Avery Cardinal Dulles, S.J., the Laurence J. McGinley Professor of Religion and Society at Fordham University since 1988, an internationally renowned author and lecturer on theological topics, and the first American to be named a cardinal who was not a bishop, died at the age of 90 on December 12, 2008.
Revered by colleagues and students alike for his work ethic, modesty, gentility and sense of humor, Cardinal Dulles was referred to by fellow theologians as “the grand old man of Catholic theology today in the United States.” Cardinal Dulles began his connection with Fordham in 1951, while still a Jesuit in training, when he was appointed an instructor in philosophy. He left Fordham in 1953 to pursue theological studies in preparation for ordination in 1956. After graduate studies in theology in Europe, he undertook an academic and priestly career that spanned five decades and included professorships at the Jesuit school of theology at Woodstock College, the Catholic University of America, and several visiting posts at the world’s top universities and seminaries. In 1988, when he reached the retirement age of 70 in his post as professor of systematic theology at Catholic University, he returned to Fordham—35 years after he had left—to take up the McGinley Chair. Cardinal Dulles referred to his years in the McGinley Chair as the happiest and most satisfying of his life, pleased with the freedom that the position gave him to teach, to lecture and to assume visiting appointments all over the world.
“A man of prodigious intellect and great holiness, Cardinal Dulles devoted his entire life to the task of advancing the dialogue between faith and reason,” said Joseph M. McShane, S.J., president of Fordham University. “In the process, he enriched both the Church and the Academy with his wisdom and his warmth. Therefore, it is not at all surprising that he was the first American theologian to be named to the College of Cardinals.”
Pope Benedict XVI met privately with Cardinal Dulles at St. Joseph’s Seminary (Dunwoodie), in Yonkers, N.Y., on April 19, 2008, during the Pontiff’s pastoral visit to the United States. The private audience was a recognition of the Cardinal’s intellectual and moral influence as a Jesuit, a theologian and a writer. During the meeting, the Pope blessed Cardinal Dulles, and was presented with a copy of the Cardinal’s book Church and Society: The Laurence J. McGinley Lectures, 1988-2007 (Fordham University Press, 2008).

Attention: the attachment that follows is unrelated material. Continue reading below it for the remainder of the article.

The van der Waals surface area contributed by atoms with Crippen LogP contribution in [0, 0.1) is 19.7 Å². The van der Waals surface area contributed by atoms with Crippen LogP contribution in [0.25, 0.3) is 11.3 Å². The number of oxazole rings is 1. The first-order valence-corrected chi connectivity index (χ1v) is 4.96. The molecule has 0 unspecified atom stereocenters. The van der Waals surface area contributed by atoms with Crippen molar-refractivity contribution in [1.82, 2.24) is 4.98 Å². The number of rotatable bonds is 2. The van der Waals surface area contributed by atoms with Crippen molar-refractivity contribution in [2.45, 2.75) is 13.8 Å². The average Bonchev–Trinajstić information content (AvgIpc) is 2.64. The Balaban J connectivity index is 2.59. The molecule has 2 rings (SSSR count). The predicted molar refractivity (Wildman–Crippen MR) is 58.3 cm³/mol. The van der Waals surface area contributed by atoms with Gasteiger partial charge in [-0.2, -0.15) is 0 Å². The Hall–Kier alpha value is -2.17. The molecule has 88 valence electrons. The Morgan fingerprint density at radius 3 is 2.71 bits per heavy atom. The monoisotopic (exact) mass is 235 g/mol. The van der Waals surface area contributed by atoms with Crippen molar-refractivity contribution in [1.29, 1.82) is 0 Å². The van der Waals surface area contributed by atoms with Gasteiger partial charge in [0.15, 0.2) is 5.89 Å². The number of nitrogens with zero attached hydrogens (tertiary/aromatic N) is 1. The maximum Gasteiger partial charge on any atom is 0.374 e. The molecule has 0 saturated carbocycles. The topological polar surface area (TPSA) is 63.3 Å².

Avery Robert Dulles was born on August 24, 1918, in Auburn, N.Y., the son of Janet Pomeroy Avery and John Foster Dulles, who went on to serve as Secretary of State under President Dwight D. Eisenhower. His paternal uncle was Allan Dulles, a founding father of the CIA. His great-grandfather John W. Foster and his grand-uncle Robert Lansing both had served as U.S. Secretaries of State.
The Dulles family raised their son as a Presbyterian. He did his primary schooling in New York City and was educated on the secondary level in Switzerland and at Choate. He graduated Phi Beta Kappa from Harvard College in 1940 with a concentration in history and literature. His senior thesis on Giovanni Pico della Mirandola, the Renaissance polymath, was published by Harvard University Press as the Phi Beta Kappa Prize Essay of 1940.
As a young man entering Harvard in 1936, Dulles had already abandoned his Presbyterian upbringing and considered himself an agnostic. However, exposure to the works of the great philosophers and to Catholic writers in his later college years led him to convert to Catholicism while a first-year student at Harvard Law School. In 1946, following service in the U.S. Navy during World War II, he entered the novitiate of the Society of Jesus in Poughkeepsie, N.Y. On account of his father’s high profile and his own uniqueness as an Ivy League-educated convert, Dulles’ priestly ordination in 1956 in the company of fellow Jesuits by Francis Cardinal Spellman (a 1911 Fordham graduate), celebrated in the Fordham University Church on the Rose Hill campus in the Bronx, was reported on the front page of The New York Times. After further studies at the Pontifical Gregorian University in Rome, Dulles was awarded a doctorate in sacred theology in 1960.